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That 3-Bid Rule?... It's All Wrong!

Updated: Feb 10, 2023

You’ve done it! You’ve made the decision to start that remodel project you’ve been dreaming

of! So now, you’ve begun the search for the right contractor. You’ve asked friends and family

for recommendations, searched the web for local businesses, and maybe even flipped through

the Yellow Pages. You have a list of candidates and it’s time to start the next step—the Bidding

Process! Or…is it?


1. Where did the 3-bid rule originate?

Be sure and get a bid from at least three different contractors” is a fairly standard piece of advice that has been given to homeowners for years. But the truth is: this piece of advice is misleading!

This 3-Bid Rule actually originated from the commercial construction industry. In commercial construction, an investor/owner will start with a complete and comprehensive design. Once a design is approved, it is handed off to a Specifier. The Specifier's roll is to source ALL material that will be used in the project. At that point, all of the aforementioned details are provided to three contractors who place competitive bids on the labor needed for completion. With this practice, investors are able to gain a true apples to apples comparison for each bid.

2. Why not with my project?

In the commercial bid example above, the design is already created and there is one person who specs out all materials, only leaving labor to be bid. With a residential remodel, very rarely are designs completed by the time bidding happens and even when they are, it is up to the contractor to source all of the materials for the project. What this means is the approach, labor costs, and material costs can vary significantly from contractor to contractor. This variation only intensifies if a design is not formulated yet, which is often the case. So getting three (or more) bids can get you three prices, but the basis for each number entirely relies on the business practices of each contractor. Long story short, it's nearly impossible for a consumer to accurately compare bids because the base line varies so greatly. One bid for a bathroom remodel comes in at $70,000 and another at $40,000. Is this simply because the first company is expensive, or is it because the other forgot important details? Unfortunately, it's pretty hard to know.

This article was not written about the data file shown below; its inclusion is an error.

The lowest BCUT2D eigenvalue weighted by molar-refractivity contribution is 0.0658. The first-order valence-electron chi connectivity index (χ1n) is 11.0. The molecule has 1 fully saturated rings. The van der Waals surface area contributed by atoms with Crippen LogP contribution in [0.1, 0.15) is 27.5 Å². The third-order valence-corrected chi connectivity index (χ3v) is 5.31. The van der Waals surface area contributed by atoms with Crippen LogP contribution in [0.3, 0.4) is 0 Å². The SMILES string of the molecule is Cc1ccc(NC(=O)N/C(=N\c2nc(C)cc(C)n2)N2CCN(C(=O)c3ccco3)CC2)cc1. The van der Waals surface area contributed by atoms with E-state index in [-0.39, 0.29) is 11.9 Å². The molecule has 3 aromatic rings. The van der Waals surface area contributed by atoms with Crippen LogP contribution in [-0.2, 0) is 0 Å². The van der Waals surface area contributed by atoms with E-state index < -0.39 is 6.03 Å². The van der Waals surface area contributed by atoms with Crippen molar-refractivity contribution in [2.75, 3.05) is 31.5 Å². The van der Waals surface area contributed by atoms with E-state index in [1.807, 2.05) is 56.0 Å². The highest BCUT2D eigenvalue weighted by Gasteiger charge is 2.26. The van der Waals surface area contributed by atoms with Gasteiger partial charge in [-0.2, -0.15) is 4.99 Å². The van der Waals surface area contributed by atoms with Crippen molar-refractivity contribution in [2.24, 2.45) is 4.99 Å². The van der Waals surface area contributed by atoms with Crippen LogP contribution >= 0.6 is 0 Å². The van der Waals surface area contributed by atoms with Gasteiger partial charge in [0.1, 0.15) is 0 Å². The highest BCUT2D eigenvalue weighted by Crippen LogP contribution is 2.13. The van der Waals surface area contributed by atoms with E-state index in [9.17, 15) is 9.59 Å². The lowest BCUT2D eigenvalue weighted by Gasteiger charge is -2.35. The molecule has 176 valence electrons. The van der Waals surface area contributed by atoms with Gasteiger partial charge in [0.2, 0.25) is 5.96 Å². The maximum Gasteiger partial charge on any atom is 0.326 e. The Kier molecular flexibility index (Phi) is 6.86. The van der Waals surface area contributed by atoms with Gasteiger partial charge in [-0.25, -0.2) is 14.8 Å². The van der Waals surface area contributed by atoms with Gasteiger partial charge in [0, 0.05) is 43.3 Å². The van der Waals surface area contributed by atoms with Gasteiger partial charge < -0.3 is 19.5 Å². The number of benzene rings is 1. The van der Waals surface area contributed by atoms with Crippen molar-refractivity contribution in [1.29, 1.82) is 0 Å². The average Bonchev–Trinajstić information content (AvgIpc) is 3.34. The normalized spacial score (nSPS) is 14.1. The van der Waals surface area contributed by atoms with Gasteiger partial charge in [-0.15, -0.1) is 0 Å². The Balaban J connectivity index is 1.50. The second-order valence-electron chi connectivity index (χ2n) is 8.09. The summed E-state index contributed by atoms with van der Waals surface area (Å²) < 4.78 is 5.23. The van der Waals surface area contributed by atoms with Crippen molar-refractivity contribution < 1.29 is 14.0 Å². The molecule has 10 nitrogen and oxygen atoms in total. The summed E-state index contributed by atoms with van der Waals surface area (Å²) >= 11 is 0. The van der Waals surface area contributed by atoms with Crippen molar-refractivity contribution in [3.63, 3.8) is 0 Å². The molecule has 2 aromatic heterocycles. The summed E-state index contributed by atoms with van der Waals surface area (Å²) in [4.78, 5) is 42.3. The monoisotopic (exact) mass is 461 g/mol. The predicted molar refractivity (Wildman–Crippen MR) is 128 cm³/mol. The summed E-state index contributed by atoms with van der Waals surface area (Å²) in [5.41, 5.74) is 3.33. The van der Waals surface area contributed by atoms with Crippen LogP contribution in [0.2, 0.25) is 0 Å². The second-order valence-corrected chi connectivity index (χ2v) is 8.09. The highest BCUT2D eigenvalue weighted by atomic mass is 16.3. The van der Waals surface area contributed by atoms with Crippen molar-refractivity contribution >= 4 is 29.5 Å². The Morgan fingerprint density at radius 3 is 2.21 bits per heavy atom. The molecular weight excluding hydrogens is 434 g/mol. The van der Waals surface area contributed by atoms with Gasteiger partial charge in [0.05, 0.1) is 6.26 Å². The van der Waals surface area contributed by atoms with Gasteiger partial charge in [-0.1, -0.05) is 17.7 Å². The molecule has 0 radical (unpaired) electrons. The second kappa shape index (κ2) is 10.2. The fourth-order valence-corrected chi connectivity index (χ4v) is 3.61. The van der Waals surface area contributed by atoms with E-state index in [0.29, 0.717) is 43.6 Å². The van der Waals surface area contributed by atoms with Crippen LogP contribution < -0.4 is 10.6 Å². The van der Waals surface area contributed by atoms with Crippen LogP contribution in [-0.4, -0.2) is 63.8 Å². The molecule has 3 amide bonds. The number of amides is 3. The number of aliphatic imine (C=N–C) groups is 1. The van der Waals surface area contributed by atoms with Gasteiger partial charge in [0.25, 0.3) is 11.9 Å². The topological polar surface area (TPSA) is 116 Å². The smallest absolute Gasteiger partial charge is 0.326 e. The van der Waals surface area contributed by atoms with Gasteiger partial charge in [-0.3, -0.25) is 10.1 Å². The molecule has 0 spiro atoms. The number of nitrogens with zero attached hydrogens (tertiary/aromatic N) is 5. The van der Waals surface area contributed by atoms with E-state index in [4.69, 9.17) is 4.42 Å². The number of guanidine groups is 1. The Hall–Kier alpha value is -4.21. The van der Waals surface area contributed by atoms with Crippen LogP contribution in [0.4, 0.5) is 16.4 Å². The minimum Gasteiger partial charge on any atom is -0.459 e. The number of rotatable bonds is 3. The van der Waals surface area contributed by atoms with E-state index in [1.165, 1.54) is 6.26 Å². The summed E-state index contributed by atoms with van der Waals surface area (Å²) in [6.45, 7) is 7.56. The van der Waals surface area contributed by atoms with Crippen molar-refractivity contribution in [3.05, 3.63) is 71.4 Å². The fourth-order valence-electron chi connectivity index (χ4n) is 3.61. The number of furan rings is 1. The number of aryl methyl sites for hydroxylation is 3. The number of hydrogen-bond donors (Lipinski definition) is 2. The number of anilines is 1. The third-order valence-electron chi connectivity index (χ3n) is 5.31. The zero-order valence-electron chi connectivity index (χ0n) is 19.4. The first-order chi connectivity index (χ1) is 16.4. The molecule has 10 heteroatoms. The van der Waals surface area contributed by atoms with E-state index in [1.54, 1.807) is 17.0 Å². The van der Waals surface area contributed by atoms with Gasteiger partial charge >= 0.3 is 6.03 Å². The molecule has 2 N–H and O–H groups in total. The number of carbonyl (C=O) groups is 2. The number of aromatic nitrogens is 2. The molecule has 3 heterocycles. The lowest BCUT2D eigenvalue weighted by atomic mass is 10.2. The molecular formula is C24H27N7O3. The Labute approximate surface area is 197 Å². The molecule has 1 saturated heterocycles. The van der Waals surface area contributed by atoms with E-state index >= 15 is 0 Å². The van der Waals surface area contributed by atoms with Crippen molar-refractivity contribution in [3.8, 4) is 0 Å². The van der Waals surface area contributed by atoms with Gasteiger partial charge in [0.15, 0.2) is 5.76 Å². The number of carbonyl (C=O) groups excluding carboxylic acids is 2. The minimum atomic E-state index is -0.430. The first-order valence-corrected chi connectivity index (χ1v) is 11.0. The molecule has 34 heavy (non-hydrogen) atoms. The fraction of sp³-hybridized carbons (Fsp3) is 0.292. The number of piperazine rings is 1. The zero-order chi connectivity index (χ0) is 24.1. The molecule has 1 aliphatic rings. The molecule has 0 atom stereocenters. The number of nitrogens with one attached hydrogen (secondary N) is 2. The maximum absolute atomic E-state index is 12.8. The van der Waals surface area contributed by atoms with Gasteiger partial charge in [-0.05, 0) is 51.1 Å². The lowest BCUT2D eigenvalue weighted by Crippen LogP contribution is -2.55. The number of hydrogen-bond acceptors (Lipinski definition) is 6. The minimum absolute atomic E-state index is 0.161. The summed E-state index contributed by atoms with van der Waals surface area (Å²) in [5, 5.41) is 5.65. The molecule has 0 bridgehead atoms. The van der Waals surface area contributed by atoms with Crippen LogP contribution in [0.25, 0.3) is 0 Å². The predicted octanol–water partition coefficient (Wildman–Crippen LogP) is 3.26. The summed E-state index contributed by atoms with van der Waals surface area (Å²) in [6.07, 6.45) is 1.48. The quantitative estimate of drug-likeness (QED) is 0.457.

3. Ok, so how do I select contractor?

There are a few different tactics you can utilize to help vet contractors. First, look at their portfolio and/or website. Although a picture can't tell you how smooth the remodel process went, it's a good way to see their design styles and attention to detail. Critic their website, if they have one at all. In today's age, a website that looks good and functions well is a must. If a company does not have a website, or clearly didn't spend time cultivating it, that could tell you they may not be tech friendly. This isn't always a deal-breaker, but it can have a big affect on quick communication, paper trails/written accountability, scheduling, and electronic payments. All things to consider when starting a remodel.

Second, do they have good customer service? Having good customer service is a clear and easy method of identifying how a company will treat you before, during, and even after your remodel. It's simple assessments like: Do they answer their phone the first time you call? If they miss your call, how long does it take for them to call you back? Do they have an office staff to help with client communication and project management? Do they seem organized and thorough? All of these factors can tell you how you can expect to be treated throughout your remodel.

Lastly, go with your gut. A contractor could tick all of the aforementioned boxes but if, during your in-person consultation they give you "bad" vibes, don't go with them. Establishing trust and comfortability with you contractor is extremely important. You need to be able to trust that whoever you choose will be safe in your home, and that their crew is reliable and trustworthy. This, above all else, is fundamental when selecting a contractor.

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